Tabel 1 Observed clusters per cluster size per window based on 44 observed winters in BeNeLux. Example: For a 14 day time window, 21 clusters of two storms (cluster size 2) were observed in the last 44 winters.
The number of clusters is estimated with a homogeneous Poisson process after which the cluster size is estimated with a Binomial distribution. When defining clusters as storms arriving within seven or fourteen days the Poisson-Binomial distribution fits well. However, when increasing the time frame to thirty days the predictive power diminishes. This makes sense since less information about the interarrival times of storms is used. Estimation of this model is a step in the definition of clustering.
The correction on the premiums can be up to eight percent
Based on the estimated distributions, the effect of clustering on insurance premiums can be calculated3. Premiums are based on the occurrence exceedance probability – the distribution of the maximum loss in a given year. They are the integral over this distribution till the expected level of loss for one event. For multiple events (a cluster) the probability conditional on at least one event should be taken. This probability depends on the parameters of the chosen distribution. The correction on the premiums can be up to eight percent.
An alternative to the statistical modelling of clusters is the possibility to incorporate clustering in the post loss amplification. This alternative approach overcomes problems that arise when one tries to combine the probabilities of losses in a statistically correct manner. Instead, the losses of a first storm are enlarged for the possibility of losses due to following storms. However, this needs good expert judgment back-up.
Obviously, insurers are mostly interested in the number of storms that are actually arriving over the BeNeLux. Nevertheless, we believe it is important to understand the underlying processes of dependent development of storms when modelling the losses. The storms arriving within short time intervals do not necessarily have the same origin. To describe the clustered arrival, a distinction is made between secondary cyclogenesis, clustering due to large scale pressure variations, and storms that appear to arrive independently. To investigate nine periods of severe storms in the last twenty-five years and the different ways clusters develop, we wrote a JavaScript application. The visualisation is a powerful tool to compare the tracks and developments of storms in time. In two of those nine periods the first storm seems to initiate a second storm (secondary cyclogenesis). In four periods the storms develop separately but are steered to the European coast by large scale pressure patterns. In two periods the storms arrive together, but develop and travel independently over the ocean. A period consisting of four big storms shows all of the three effects above and is a good example of the complexity of the processes underlying cluster development.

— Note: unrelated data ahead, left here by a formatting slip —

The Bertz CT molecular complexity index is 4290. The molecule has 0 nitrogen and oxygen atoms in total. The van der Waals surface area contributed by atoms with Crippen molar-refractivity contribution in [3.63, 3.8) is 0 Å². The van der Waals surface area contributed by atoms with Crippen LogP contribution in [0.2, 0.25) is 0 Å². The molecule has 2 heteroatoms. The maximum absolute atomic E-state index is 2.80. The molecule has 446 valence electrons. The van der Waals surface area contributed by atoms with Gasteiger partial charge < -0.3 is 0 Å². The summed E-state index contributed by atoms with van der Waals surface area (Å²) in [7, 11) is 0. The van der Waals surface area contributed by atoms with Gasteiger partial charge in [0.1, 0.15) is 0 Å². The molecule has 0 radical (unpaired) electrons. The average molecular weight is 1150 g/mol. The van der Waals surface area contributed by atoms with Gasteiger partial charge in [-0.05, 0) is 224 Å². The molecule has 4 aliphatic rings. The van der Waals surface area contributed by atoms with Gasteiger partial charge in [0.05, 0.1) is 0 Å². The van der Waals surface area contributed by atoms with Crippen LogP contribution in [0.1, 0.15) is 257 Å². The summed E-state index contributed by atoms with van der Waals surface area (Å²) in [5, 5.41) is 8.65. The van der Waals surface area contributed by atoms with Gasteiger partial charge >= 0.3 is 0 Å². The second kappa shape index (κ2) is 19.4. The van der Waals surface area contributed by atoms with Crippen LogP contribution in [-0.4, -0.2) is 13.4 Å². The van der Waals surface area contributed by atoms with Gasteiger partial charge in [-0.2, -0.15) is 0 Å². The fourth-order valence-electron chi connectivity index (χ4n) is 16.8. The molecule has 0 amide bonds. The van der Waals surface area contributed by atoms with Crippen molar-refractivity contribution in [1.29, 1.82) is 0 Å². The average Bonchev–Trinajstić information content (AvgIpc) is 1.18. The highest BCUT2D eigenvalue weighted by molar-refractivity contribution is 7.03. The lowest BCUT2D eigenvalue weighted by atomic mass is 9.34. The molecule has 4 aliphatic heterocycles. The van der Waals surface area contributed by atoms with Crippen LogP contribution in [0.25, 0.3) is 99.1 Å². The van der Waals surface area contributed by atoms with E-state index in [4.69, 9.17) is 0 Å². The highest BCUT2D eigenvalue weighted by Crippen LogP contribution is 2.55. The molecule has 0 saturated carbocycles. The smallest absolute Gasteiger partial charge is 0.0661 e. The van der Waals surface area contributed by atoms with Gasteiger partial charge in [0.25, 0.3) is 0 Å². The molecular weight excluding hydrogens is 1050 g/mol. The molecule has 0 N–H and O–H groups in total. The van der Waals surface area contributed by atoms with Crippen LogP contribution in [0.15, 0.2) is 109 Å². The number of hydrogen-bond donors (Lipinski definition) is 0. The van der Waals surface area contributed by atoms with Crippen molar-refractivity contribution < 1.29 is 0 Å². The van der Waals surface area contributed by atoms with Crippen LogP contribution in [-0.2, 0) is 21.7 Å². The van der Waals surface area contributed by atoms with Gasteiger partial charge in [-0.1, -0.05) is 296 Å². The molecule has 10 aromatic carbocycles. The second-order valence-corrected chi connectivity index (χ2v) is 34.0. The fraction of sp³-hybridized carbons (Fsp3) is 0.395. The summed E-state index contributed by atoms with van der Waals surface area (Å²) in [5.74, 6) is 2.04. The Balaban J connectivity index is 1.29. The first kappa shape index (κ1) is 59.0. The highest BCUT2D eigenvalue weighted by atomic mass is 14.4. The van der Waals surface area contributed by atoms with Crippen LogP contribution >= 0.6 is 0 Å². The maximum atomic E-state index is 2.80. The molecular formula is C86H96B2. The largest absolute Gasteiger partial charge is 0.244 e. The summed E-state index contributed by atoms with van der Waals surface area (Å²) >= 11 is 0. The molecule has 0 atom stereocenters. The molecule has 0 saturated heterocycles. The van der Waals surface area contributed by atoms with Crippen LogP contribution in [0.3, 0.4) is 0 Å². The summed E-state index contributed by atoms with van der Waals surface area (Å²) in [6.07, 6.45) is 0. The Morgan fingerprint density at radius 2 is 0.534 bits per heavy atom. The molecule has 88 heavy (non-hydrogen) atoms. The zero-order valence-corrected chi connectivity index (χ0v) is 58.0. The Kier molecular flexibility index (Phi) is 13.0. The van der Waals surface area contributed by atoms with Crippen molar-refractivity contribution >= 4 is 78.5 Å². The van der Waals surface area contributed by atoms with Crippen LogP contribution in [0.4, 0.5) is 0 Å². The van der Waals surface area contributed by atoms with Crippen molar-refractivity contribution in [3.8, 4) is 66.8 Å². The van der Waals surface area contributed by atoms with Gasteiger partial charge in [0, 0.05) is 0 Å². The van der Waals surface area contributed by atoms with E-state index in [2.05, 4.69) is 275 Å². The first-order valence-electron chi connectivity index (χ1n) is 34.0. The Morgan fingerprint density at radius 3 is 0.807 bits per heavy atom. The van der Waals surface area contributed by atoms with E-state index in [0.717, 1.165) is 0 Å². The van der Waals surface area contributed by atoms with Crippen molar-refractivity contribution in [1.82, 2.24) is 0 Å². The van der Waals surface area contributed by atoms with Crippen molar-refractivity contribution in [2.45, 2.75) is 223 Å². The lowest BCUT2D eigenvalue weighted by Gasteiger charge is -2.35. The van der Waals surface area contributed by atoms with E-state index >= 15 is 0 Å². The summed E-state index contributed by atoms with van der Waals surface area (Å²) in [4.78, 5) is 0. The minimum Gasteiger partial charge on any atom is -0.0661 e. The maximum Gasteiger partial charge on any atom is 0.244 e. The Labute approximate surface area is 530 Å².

Figuur 1 Example of secondary cyclogenesis. In January 1990, a first storm (Daria) initiates the second storm (Herta).
Recent attention to clustering and the non-disclosure of the methods used in vendor models gave rise to the question how windstorm risk should be modelled. Weather data show clear dependence in arrival and there are several suggestions to improve the current models. This risk of dependent events might be costly for insurers and reinsurers. Insurers should also consider to investigate the effect of storm intensity and climate on cluster development. The challenge will remain to model the storm arrivals as simply as possible while considering all factors that play a role and are relevant for insurers.